President Bush announced this week that he is not ready to order more troop withdrawals from Iraq.
Fifteen months ago, he ordered a temporary increase of thirty thousand troops. The last of those troops return home in July.
After that, any withdrawals will be suspended for at least forty-five days while the American commander studies conditions in Iraq. General David Petraeus will decide if further reductions are possible. The president has told General Petraeus that he will have "all the time he needs."
But Mister Bush ordered a reduction in future deployment lengths from fifteen months to twelve months. The change will affect Army soldiers going to Iraq and Afghanistan after August first. Deployments were twelve months, but were lengthened a year ago as part of the so-called surge in Iraq.
After the extra troops leave, the United States will have about one hundred forty thousand troops in Iraq. Defense Secretary Robert Gates says he no longer believes troops levels will drop to one hundred thousand by the time Mister Bush leaves office.
|President Bush meets with General David Petraeus and U.S. ambassador Ryan Crocker on Thursday|
The president based his plans on the latest progress reports by General Petraeus and the American ambassador in Iraq, Ryan Crocker. They appeared before lawmakers in Congress this week. The war began in March of two thousand three.
Mister Bush said Iraq is the point where "two of the greatest threats to America" come together: al-Qaida and Iran. He said the war is difficult but not endless. And he said he expects that as conditions continue to improve, they will permit him to continue a policy known as return on success.
Democratic leaders are demanding answers about when American troops can return home. House Speaker Nancy Pelosi accused the president of lengthening the war. She says he wants to leave the difficult decisions to the next president who replaces him in January.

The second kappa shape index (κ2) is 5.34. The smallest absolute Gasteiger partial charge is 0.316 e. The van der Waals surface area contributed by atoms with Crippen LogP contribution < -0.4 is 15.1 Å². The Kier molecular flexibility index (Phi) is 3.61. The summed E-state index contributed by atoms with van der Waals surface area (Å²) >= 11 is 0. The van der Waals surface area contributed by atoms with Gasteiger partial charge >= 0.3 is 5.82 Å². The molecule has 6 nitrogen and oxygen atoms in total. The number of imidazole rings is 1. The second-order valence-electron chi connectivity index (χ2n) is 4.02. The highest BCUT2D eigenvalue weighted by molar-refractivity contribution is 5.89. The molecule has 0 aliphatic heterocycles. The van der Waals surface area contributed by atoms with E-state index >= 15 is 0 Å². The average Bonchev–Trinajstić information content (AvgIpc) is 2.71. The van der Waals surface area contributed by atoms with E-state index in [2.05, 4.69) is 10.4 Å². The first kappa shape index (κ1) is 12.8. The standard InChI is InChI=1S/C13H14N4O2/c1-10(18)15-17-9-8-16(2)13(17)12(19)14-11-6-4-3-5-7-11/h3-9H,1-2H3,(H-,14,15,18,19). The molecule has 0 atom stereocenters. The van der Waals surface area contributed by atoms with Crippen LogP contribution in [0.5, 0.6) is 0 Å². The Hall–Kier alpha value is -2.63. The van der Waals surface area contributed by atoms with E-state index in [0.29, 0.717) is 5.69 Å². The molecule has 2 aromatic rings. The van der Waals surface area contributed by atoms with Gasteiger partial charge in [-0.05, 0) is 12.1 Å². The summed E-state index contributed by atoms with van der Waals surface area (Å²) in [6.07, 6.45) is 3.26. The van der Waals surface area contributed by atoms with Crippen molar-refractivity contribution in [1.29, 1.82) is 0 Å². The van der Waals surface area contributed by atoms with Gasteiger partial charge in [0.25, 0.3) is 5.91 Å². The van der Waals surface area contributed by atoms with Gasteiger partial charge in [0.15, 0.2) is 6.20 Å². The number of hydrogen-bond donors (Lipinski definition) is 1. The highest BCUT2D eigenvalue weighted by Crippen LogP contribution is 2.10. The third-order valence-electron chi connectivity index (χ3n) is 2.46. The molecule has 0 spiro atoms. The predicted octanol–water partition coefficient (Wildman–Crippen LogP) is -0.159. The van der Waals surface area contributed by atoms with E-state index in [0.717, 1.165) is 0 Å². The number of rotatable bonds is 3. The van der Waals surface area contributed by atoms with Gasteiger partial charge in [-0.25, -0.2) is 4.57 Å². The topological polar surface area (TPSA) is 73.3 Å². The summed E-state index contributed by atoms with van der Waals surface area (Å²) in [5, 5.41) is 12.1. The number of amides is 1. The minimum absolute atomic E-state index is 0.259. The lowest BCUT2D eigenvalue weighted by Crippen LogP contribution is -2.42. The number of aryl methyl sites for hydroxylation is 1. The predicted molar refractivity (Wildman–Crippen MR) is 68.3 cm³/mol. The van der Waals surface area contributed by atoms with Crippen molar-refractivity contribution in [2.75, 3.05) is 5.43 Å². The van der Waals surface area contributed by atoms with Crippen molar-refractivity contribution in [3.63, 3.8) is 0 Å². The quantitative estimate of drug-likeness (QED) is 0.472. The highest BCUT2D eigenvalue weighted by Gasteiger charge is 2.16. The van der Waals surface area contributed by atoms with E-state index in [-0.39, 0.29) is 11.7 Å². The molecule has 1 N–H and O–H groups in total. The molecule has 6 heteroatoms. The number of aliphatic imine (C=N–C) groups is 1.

All three leading candidates for the November election returned to Washington to attend this week's hearings on the war. The two Democratic senators fighting for their party's nomination renewed their calls for a withdrawal.
Hillary Clinton said it is time to begin an orderly process. Barack Obama called for setting a time period for a withdrawal, to increase pressure on the Iraqis to make political compromises.
Senator Obama often notes that he was an early critic of the invasion, while Senator Clinton voted for a war resolution in two thousand two. That was three years before Barack Obama became a senator.
Senator John McCain, the Republican candidate, warned against a withdrawal before enough security is established in Iraq. He said it could lead to a civil war with effects across the Middle East. And he said an American failure would most likely require the United States to return to Iraq for a wider and far costlier war.
And that's IN THE NEWS in VOA Special English, written by Brianna Blake. I’m Steve Ember.